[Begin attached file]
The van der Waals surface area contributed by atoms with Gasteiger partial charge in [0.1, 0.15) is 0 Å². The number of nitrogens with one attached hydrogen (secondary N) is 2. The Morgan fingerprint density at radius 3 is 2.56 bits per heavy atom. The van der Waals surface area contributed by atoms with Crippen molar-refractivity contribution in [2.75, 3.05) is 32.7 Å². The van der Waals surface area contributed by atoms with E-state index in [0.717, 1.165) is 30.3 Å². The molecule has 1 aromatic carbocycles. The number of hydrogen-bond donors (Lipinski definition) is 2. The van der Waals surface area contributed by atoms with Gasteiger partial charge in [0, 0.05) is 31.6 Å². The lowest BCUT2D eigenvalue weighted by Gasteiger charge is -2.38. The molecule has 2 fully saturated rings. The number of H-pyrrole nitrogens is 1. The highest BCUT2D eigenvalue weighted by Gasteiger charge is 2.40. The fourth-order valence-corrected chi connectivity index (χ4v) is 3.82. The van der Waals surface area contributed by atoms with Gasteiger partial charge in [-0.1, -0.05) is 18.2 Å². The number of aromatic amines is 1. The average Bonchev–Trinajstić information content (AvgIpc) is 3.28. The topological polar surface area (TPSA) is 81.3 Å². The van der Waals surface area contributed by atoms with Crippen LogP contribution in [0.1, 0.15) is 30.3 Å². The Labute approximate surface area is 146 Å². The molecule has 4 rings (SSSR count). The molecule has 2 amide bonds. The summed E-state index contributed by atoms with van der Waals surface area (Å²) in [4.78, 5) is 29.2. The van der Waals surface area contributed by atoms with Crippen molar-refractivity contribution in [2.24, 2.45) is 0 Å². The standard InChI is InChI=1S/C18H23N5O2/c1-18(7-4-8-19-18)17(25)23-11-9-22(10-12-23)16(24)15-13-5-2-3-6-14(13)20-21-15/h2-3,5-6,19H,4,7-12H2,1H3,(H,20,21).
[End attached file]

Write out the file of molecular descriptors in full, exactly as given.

The van der Waals surface area contributed by atoms with Gasteiger partial charge in [0.1, 0.15) is 0 Å². The number of nitrogens with one attached hydrogen (secondary N) is 2. The Morgan fingerprint density at radius 3 is 2.56 bits per heavy atom. The van der Waals surface area contributed by atoms with Crippen molar-refractivity contribution in [2.75, 3.05) is 32.7 Å². The van der Waals surface area contributed by atoms with E-state index in [0.717, 1.165) is 30.3 Å². The molecule has 1 aromatic carbocycles. The number of hydrogen-bond donors (Lipinski definition) is 2. The van der Waals surface area contributed by atoms with Gasteiger partial charge in [0, 0.05) is 31.6 Å². The lowest BCUT2D eigenvalue weighted by Gasteiger charge is -2.38. The molecule has 2 fully saturated rings. The number of H-pyrrole nitrogens is 1. The highest BCUT2D eigenvalue weighted by Gasteiger charge is 2.40. The fourth-order valence-corrected chi connectivity index (χ4v) is 3.82. The van der Waals surface area contributed by atoms with Gasteiger partial charge in [-0.1, -0.05) is 18.2 Å². The number of aromatic amines is 1. The average Bonchev–Trinajstić information content (AvgIpc) is 3.28. The topological polar surface area (TPSA) is 81.3 Å². The van der Waals surface area contributed by atoms with Crippen LogP contribution in [0.1, 0.15) is 30.3 Å². The Labute approximate surface area is 146 Å². The molecule has 4 rings (SSSR count). The molecule has 2 amide bonds. The summed E-state index contributed by atoms with van der Waals surface area (Å²) in [4.78, 5) is 29.2. The van der Waals surface area contributed by atoms with Crippen molar-refractivity contribution in [2.24, 2.45) is 0 Å². The standard InChI is InChI=1S/C18H23N5O2/c1-18(7-4-8-19-18)17(25)23-11-9-22(10-12-23)16(24)15-13-5-2-3-6-14(13)20-21-15/h2-3,5-6,19H,4,7-12H2,1H3,(H,20,21).